Holocaust survivor Margit Meissner will share her heroic story of survival tonight on the campus of the University of Central Arkansas.
The event, “An Evening with Holocaust Survivor Margit Meissner,” will begin at 7 p.m. in Reynolds Performance Hall. The lecture is open to the public.
“An Evening with Holocaust Survivor Margit Meissner” is sponsored by the UCA Department of Philosophy and Religion, Department of History, College of Liberal Arts, Humanities and World Cultures Institute, PhiRe (UCA Philosophy and Religion Club), University of Arkansas Community College at Morrilton and the U.S. Holocaust Memorial Museum.
“Whenever a Holocaust survivor volunteers to speak of the 20th century’s worst act of genocide, the time for communities to come together to hear and heal becomes possible, if only for a few moments,” said Phillip Spivey, lecturer with the UCA Department of Philosophy and Religion. “In a time when Americans are bitterly divided over political and religious issues, a Holocaust survivor’s prophetic voice can be a beacon of peace and reconciliation. The survivors’ testimony becomes a bridge of understanding between political and religious divisions.”
Born Feb. 26, 1922, in Austria, Meissner was a baby when her family moved from to Prague, Czechoslovakia. Her father was a banker from a religious Jewish family in Bohemia and her mother came from a Viennese family of Jewish origin.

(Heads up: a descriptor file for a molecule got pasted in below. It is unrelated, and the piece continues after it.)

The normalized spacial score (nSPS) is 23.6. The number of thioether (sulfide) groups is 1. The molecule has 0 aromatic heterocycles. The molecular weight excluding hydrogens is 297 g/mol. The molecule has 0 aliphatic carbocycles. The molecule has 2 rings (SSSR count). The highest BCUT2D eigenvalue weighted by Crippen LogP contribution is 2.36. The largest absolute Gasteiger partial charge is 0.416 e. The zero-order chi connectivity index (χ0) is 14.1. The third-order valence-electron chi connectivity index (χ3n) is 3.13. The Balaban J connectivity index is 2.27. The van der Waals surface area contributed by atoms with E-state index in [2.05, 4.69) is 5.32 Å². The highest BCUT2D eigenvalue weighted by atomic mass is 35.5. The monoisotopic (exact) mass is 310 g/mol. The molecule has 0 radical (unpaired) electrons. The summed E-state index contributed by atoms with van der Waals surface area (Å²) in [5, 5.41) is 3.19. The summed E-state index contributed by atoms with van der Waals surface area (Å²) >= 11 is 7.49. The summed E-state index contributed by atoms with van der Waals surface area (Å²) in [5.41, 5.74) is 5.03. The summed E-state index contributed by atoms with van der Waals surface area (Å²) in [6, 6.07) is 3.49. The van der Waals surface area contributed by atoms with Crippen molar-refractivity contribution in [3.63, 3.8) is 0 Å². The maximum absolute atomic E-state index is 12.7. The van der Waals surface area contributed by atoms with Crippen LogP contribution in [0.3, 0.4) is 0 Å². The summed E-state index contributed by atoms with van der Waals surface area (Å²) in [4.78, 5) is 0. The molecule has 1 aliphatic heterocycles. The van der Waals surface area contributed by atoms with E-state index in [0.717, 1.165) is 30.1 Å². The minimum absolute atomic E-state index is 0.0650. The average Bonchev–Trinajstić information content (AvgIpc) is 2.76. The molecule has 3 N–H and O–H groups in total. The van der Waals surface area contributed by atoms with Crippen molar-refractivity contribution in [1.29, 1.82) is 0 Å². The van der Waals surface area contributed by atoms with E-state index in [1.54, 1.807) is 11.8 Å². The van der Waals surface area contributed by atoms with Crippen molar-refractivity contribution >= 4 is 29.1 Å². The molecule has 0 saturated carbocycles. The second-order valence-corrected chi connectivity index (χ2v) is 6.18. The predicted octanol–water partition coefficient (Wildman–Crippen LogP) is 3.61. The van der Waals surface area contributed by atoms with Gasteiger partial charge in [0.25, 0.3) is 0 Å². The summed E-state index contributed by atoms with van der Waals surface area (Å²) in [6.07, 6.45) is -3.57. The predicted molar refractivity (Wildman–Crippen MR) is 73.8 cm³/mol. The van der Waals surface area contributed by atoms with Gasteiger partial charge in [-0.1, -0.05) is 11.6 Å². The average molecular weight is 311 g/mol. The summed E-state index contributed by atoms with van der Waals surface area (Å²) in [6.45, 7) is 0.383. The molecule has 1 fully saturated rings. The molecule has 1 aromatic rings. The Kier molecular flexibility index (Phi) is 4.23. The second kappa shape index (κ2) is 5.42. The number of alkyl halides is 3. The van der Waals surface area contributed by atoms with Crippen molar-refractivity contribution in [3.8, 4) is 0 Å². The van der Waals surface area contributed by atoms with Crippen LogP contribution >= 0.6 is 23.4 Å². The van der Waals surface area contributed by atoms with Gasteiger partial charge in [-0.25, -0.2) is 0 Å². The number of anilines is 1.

In 1938, attacks on Jews in central Europe escalated and Meissner’s parents decided she should leave. She left secondary school in Prague and went to Paris, where she studied dressmaking. Once France was engaged in the war in September 1939, it became clear that Jews in France could be in danger.
Before Paris fell to the Germans in June 1940, refugees fled to the unoccupied south of France. Meissner bought a bicycle and rode for hours until she came to a school building where some refugees were staying.
After a brief rest, she headed out in search of her mother, who had been sent to a detention camp on the Spanish border. Only hours after she left the school building, the Germans blew the school to pieces. Meissner eventually found her mother, and the two fled, via Spain and Portugal, to the United States, where they settled in 1941.
“As we approach a new decade, the time for meaningful interaction between the younger generation and Holocaust survivors is drawing to a close,” said Spivey. “The need for a younger generation to hear and bear witness to these sacred stories of tragedy and triumph is more important than ever. My hope is that young people who attend Margit Meissner’s testimony will be inspired to speak out against the causes of genocide past and present — hate, prejudice and violence.”
Spivey hopes students will take away from Meissner’s eyewitness testimony the wisdom to know that the human spirit can triumph over the worst of human tragedies.
“For students who are in despair or have survived a personal tragedy, I hope they will be inspired to overcome their fear and loss by empathizing with Meissner’s message,” he said.